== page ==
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   Conservation Issues of the Ventana Chapter | monterey county

Pebble Beach development imperils Monterey pines

Monterey PinesA massive development in the Del Monte Forest proposes cutting down more than 15,000 native Monterey pine trees to make way for a new 18-hole golf course, 160 new hotel rooms, 33 residential lots, a golf driving range, 60 employee housing units and new roads and trails. Proposed relocation of the equestrian facilities alone would require cutting down over 1,000 Gowen cypress, coast live oak, and Bishop pine trees.

The Pebble Beach Company released the Draft Environmental Impact Report (DEIR) in February. The site of the project, the Del Monte Forest, is the largest and most complex remaining stand of native Monterey pines in the world.

The Ventana Chapter has submitted comments about our grave concerns for the health of this rare ecosystem. Our biologists have determined that the Draft EIR does not sufficiently address the impacts of the proposed construction on the forest.

Reflected in a pond, these trees are part of the last remaining native Monterey pines which contain a priceless heritage of genetic biodiversity.Both the assessment of the existing biological resources and the damage that would be caused by the project are inaccurately portrayed. No distinction is made among the different habitats on the site and the genetic diversity of the plants. Incredibly, the complex forest habitat is treated as though it were one large homogeneous area-like a Christmas tree farm!

This DEIR was released amid growing public awareness of the fragility and rarity of the Monterey pine forest which once covered about 19,000 acres in Monterey. Today, native stands of this species occur in only five places in the world: Cedros (370 acres) and Guadalupe Islands (200 trees only) off the coast of Baja in Mexico; and Aņo Nuevo (1,000 to 1,500 acres), Cambria (3,000 acres) and the Monterey Region, including Del Monte Forest (8,000 acres) along the California Central Coast.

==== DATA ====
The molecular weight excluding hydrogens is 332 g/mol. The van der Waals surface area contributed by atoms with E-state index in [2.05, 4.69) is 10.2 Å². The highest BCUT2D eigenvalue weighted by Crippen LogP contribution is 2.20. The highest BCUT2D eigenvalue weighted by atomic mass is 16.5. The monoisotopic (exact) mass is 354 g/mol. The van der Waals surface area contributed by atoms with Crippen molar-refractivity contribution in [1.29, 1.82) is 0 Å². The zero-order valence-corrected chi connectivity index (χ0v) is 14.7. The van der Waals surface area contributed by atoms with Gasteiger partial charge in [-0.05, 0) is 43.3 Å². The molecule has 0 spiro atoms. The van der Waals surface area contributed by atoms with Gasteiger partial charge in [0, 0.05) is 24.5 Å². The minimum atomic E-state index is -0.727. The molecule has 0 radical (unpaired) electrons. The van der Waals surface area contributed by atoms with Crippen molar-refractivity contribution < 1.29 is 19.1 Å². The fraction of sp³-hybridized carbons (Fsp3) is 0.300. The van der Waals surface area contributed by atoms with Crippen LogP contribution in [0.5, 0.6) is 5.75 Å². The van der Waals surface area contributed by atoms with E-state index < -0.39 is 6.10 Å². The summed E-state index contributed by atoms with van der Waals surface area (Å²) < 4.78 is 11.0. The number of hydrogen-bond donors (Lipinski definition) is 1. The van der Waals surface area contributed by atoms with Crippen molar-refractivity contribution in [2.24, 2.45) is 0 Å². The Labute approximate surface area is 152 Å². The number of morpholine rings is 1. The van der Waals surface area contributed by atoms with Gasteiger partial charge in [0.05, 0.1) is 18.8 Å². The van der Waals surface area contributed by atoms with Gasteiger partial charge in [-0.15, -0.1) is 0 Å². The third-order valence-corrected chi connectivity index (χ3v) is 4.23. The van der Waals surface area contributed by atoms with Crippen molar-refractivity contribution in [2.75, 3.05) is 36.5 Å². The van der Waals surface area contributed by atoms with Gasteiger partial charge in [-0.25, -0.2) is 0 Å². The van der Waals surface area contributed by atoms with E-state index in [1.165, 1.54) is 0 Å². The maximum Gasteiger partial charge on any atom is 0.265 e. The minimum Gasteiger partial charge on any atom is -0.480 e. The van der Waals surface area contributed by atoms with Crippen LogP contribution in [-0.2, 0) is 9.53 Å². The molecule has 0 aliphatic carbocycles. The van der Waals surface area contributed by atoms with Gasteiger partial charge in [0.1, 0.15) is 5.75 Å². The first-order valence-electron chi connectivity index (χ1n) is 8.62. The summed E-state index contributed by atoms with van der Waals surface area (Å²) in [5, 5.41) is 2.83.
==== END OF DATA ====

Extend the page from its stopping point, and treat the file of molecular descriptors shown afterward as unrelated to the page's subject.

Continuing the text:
Arguably the Monterey pine forest is our most important native plant community. Developers like to dismiss the Monterey pine forest as too common to merit protection, but they fail to understand that the few thousand remaining acres of functional native forest contain a priceless heritage of genetic biodiversity that has enabled it to survive over thousands of years of climate change and other environmental stresses. This genetic library is likely to be essential in the future to enable the multi-billion dollar timber and nursery industries, where genetic variability has been bred out of the stock, to overcome unpredictable future catastrophes. For a current example, the heavy mortality early on from pine pitch canker has declined as more trees have been shown to be resistant and others have the ability to recover from the disease.

Although the exact number of remaining native Monterey pines varies depending on the criteria used, there is agreement that between 40-50% of the original forest has been lost. In just the last 10 years, over 1,000 acres of the pine forest on the Monterey Peninsula has been cut down to make way for development.

Monterey PineconesThis dwindling of the resource is evidence that the Monterey pine forest should be classified as Environmentally Sensitive Habitat Area (ESHA) and fully protected under the Coastal Act. In a 2004 report, the Natural Diversity Database program of the State Department of Fish and Game calls Monterey pine forest "very threatened."

The proposed Pebble Beach project would continue to fragment this fragile forest, degrading the remaining habitat. When habitat is divided, the remaining smaller areas have a larger edge which is subject to greater disturbance and is more vulnerable to degradation. The smaller areas which the project designates as "conserved" were not selected by biological criteria, but rather dictated by construction needs. It is not clear whether these remnant pieces can support target species in the long term.

The suggested mitigation for this project is woefully inadequate and relies on unproven techniques. For example, the translocation of federally listed species such as Yadon's piperia is highly risky. Little is known about the habitat needs and propagation of this endangered plant. The removal of thousands of trees and the bulldozing of their habitat cannot be mitigated by planting seedlings. The cumulative effects on ground water quality, raptors, and other wildlife from the large quantities of herbicides, insecticides and rodent poisons which would be used on the golf course and other landscaping is inadequately addressed.

Even without the impacts of Pebble Beach development, the Monterey pine forest is threatened by pitch canker which has caused significant mortality of pines and continues to kill trees.

This project has a long way to go through the public review process. We encourage you to follow and comment on this issue as it relates to protection for all critical natural resources both in our local community and statewide.

From an aesthetic and economic standpoint, the Monterey pine forest provides the dark green backdrop that contrasts with the granitic headlands and dramatic ocean vistas to make this area one of the most attractive places in the world to live and visit. Let's not kill the goose that lays the golden eggs!

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